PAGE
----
The popularity of videos has grown exponentially over the past few years and trends show that it’s not stopping any time soon. If you’re working in PR, marketing or social media, you’ll probably have to record a video at some point. Whether you’re a video pro or just starting out, these best practices are going to help take your videos to the next level.
1. Always bring headphones
- You MUST always bring headphones to listen while you interview. You should have both headphones in your ears as you are talking to the interviewee. You will hear them perfectly if the mic is set up properly.
- You will also be able to pick up any accidental contact with the mic. For example, if the person hits the mic with their hand or if their hair is brushing up against it. If this happens, ask the person to stop, adjust the mic accordingly, and ask them to start their answer again.
2. DO NOT make any sounds when a person is speaking
- Try not to verbally respond to them. Including ‘Mmhhmmm’ or ‘Ok’ or ‘yeah,’ etc. This WILL be picked up by the mic (they are very sensitive). You may nod your head. This may feel awkward, but it will result is a much cleaner, easier to edit video.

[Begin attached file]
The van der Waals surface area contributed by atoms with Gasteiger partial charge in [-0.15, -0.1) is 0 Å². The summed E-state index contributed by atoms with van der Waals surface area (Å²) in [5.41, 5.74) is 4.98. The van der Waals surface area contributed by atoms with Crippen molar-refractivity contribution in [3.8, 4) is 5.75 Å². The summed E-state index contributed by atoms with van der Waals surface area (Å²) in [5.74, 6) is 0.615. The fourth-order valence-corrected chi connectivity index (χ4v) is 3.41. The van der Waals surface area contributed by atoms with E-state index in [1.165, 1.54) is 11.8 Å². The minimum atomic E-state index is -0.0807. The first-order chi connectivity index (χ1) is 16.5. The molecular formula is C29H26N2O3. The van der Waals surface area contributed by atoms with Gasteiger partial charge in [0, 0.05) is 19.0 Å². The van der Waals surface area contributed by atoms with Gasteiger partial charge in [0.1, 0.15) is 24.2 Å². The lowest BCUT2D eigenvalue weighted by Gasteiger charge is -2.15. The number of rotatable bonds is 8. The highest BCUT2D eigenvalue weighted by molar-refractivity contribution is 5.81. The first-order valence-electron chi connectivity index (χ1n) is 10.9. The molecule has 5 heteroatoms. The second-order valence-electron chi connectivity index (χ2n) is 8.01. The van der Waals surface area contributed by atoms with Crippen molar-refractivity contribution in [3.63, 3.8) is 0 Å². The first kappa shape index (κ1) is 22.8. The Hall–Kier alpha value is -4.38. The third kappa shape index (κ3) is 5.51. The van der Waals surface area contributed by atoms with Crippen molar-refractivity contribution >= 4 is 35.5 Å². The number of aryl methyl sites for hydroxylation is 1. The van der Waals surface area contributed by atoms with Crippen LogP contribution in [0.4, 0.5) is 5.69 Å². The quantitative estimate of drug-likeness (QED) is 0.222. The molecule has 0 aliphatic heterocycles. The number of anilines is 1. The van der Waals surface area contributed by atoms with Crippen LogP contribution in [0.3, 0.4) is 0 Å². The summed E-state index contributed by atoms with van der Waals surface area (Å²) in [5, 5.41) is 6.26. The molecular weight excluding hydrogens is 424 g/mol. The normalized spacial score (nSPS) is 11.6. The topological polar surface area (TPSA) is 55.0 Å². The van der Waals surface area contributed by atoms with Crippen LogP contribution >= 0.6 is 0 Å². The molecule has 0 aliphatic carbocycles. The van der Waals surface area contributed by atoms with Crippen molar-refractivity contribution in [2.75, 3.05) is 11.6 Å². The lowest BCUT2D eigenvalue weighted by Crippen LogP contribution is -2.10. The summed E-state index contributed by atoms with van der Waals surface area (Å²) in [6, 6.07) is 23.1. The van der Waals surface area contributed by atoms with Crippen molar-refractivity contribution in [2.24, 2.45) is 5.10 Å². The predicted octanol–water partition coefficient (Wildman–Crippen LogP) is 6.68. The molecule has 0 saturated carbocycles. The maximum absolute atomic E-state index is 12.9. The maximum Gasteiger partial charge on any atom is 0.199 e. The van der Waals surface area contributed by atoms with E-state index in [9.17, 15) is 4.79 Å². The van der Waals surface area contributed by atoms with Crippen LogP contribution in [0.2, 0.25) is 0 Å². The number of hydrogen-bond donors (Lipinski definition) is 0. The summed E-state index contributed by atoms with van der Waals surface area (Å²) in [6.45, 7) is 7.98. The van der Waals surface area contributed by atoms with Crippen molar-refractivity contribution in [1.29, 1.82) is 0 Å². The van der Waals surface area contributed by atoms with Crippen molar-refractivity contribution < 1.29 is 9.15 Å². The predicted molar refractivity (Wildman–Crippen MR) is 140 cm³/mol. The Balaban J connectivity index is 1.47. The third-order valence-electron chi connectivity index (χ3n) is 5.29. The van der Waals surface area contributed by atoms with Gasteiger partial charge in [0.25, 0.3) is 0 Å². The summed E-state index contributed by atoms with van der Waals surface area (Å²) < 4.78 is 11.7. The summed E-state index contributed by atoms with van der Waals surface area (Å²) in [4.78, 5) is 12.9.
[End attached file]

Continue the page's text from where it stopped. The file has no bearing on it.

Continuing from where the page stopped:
3. Follow the 3 second rule throughout
- Press the record button, count quietly to 3, then start the interview.
- After the subject has concluded their thought, count quietly to 3, then ask the next question or make a comment.
- When the interview is over, count quietly to 3 before turning off the camera.
- If you feel like this is awkward, you can use that 3 seconds to (quietly) write down some thoughts, move around papers, or pretend to adjust your headphones.
- This time is used for transitioning the clips during the video.
4. Never backlight your interview subject
- This includes putting a subject in front of a window, the sun, directional light etc.
- Having the space behind a person lit is fine. But the light should not be shining toward the subject’s back and into the camera lens.
5. Avoid shadows on a person’s face
- Sometimes shadows cannot be avoided when you are out and about, but when possible it is best to avoid shadows on a subject’s face. Shadows can make a person look dirty, sinister or just odd.
- When using lighting kit: the general set up should be as seen to the right. This will typically minimize any shadows.
- When using natural light:
- Try to film your subject in total shadow (under a tree, or near a building). This will diffuse light and make it softer on the subject’s face.
- Have them face toward the sun as much as possible (this will allow light to hit them directly).
- Bring a white piece of paper or cardboard to diffuse light and reflect it on the subject.
Ashley DuPuy and Mary Parkinson are Franco’s video experts and can be reached at firstname.lastname@example.org and email@example.com.